The origin of most animal phyla and classes during the Cambrian explosion has been hypothesized to represent an ‘early burst’ of evolutionary exploration of functional ecological possibilities. However, the ecological history of marine animals has yet to be fully quantified, preventing an assessment of the early-burst model for functional ecology. Here we use ecological assignments for 18,621 marine animal genera to assess the relative timing of functional differentiation versus taxonomic diversification from the Cambrian to the present day. We find that functional diversity increased more slowly than would be expected given the history of taxonomic diversity. Contrary to previous inferences of rapid ecological differentiation from the early appearances of all well-fossilized phyla and classes, explicit coding of functional characteristics demonstrates that Cambrian genera occupied comparatively few modes of life. Functional diversity increased in the Ordovician and, especially, during the recoveries from the end-Permian and end-Cretaceous mass extinctions. Permanent shifts in the relationship between functional and taxonomic diversity following the era-bounding extinctions indicates a critical role for these biotic crises in coupling taxonomic and functional diversity.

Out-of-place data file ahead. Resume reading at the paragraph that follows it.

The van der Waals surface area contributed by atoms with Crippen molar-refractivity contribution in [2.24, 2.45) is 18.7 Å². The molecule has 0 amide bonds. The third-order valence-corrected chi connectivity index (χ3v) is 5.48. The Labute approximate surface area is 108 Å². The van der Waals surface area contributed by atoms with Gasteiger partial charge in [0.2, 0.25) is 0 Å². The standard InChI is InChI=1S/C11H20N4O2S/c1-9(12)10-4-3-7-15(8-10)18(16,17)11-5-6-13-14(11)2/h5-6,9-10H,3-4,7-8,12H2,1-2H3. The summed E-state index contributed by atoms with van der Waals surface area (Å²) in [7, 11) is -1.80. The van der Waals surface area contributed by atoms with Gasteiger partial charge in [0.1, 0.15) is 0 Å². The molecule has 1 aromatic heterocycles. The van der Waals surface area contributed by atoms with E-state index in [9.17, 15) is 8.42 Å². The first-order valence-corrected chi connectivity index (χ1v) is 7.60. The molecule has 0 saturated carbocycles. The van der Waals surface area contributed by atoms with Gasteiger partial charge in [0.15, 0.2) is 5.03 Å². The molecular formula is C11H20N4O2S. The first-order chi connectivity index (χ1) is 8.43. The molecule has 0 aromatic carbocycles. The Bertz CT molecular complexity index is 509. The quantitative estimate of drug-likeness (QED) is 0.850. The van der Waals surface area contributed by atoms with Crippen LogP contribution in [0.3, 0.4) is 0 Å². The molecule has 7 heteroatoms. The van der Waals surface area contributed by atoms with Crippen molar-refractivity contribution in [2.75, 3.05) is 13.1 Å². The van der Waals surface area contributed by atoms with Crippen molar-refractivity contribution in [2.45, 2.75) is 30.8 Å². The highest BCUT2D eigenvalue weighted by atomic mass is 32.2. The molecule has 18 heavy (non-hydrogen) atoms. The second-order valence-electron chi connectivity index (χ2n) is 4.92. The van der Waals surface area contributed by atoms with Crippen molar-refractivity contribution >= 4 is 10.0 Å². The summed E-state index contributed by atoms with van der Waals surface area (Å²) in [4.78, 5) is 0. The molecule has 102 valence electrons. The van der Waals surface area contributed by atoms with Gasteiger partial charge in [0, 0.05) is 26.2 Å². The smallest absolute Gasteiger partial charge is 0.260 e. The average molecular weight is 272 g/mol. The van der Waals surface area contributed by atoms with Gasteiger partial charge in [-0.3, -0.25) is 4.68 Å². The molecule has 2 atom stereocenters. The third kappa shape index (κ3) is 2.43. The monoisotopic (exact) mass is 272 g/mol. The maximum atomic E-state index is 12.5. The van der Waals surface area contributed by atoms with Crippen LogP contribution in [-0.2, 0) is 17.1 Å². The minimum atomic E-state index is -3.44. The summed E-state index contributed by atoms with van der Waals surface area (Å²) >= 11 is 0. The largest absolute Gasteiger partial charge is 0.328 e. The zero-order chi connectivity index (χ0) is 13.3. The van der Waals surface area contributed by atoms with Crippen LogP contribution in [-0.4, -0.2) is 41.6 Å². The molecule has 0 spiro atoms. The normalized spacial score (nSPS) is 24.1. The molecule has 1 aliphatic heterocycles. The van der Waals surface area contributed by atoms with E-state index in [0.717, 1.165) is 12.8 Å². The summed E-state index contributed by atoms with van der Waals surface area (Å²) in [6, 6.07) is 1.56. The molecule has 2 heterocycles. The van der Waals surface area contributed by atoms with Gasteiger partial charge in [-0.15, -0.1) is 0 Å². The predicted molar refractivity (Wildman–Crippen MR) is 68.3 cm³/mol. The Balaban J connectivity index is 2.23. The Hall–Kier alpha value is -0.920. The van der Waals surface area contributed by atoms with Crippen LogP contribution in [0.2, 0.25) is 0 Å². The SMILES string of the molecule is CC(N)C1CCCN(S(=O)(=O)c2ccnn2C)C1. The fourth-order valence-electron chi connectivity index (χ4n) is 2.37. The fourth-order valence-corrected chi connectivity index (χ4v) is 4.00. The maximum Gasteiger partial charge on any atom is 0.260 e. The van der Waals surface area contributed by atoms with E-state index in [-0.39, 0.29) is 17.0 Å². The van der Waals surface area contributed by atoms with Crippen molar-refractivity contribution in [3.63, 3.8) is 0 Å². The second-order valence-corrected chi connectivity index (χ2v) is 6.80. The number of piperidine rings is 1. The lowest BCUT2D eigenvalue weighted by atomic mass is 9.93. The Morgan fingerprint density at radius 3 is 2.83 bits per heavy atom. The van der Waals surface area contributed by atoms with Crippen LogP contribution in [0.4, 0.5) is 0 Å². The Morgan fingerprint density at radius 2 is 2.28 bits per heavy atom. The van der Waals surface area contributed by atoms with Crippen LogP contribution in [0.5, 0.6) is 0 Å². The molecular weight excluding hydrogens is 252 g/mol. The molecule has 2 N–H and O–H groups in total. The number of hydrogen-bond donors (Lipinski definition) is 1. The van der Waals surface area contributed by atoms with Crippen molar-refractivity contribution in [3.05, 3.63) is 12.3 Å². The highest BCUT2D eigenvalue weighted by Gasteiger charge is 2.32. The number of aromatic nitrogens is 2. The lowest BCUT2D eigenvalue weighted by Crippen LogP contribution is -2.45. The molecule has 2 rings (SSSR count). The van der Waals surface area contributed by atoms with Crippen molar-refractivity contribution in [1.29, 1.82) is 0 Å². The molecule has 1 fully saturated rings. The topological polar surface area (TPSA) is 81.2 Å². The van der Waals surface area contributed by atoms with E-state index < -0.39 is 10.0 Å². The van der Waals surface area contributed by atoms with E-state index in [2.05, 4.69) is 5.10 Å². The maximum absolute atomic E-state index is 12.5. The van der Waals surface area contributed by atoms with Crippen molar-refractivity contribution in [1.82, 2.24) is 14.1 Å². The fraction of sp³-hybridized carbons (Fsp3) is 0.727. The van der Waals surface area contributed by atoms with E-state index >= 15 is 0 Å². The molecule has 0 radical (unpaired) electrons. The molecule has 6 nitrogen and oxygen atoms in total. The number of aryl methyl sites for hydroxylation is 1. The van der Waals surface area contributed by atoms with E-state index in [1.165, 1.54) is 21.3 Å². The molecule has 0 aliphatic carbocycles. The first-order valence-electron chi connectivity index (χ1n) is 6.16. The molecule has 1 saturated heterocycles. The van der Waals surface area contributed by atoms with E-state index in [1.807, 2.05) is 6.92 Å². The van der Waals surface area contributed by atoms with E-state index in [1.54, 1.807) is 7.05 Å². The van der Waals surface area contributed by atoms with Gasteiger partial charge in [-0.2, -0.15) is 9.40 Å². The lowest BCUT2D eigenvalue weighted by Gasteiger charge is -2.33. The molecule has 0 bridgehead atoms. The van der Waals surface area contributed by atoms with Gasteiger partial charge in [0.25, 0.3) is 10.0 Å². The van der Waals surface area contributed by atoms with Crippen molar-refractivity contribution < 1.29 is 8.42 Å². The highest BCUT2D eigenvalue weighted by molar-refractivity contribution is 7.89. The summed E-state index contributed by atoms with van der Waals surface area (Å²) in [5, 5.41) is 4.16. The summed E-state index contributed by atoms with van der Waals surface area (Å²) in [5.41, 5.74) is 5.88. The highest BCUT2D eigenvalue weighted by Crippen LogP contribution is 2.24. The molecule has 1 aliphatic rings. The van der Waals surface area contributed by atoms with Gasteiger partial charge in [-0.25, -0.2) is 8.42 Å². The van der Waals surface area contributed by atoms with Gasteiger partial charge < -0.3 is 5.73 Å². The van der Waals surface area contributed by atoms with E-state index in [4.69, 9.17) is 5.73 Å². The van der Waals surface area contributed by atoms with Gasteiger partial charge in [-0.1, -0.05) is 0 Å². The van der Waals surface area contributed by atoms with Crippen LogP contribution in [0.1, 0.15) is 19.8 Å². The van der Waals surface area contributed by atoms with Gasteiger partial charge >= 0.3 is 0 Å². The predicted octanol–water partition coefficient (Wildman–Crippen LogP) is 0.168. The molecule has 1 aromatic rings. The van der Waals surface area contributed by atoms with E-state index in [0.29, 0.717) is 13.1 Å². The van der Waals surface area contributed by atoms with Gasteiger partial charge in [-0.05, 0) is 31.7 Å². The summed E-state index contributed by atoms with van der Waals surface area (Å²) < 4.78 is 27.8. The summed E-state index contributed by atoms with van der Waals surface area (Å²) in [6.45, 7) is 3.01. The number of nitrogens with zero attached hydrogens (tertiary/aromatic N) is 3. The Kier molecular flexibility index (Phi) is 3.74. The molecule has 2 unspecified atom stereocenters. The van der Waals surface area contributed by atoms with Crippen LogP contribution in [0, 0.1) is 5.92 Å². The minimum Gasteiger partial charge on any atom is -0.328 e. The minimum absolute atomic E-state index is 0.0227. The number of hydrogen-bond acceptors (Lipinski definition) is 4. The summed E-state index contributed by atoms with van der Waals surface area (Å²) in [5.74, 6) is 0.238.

Functional differentiation plays an important role in supporting taxonomic diversity in modern ecosystems1,2,3,4 and has also long been hypothesized to account for the increase in animal taxonomic diversity across geological time5,6, but the hypothesized links between taxonomic and functional diversity over evolutionary time have never been tested quantitatively. Whereas the taxonomic diversity history of marine animals has been known in broad form for more than 150 years7 and in increasing detail over the past several decades8,9,10, the complete functional history of marine animals remains largely unknown11. Early work demonstrated that functional diversity increased throughout the Phanerozoic12,13 and explicit ecological categorization of selected assemblages from modern oceans and the Ediacaran through Ordovician periods (635–444 Myr ago) confirmed that the number of ecological modes of life within marine communities increased at some point during the past 444 million years14,15,16. However, these studies lack the taxonomic and temporal coverage to assess quantitatively the timing of taxonomic diversification versus ecological differentiation.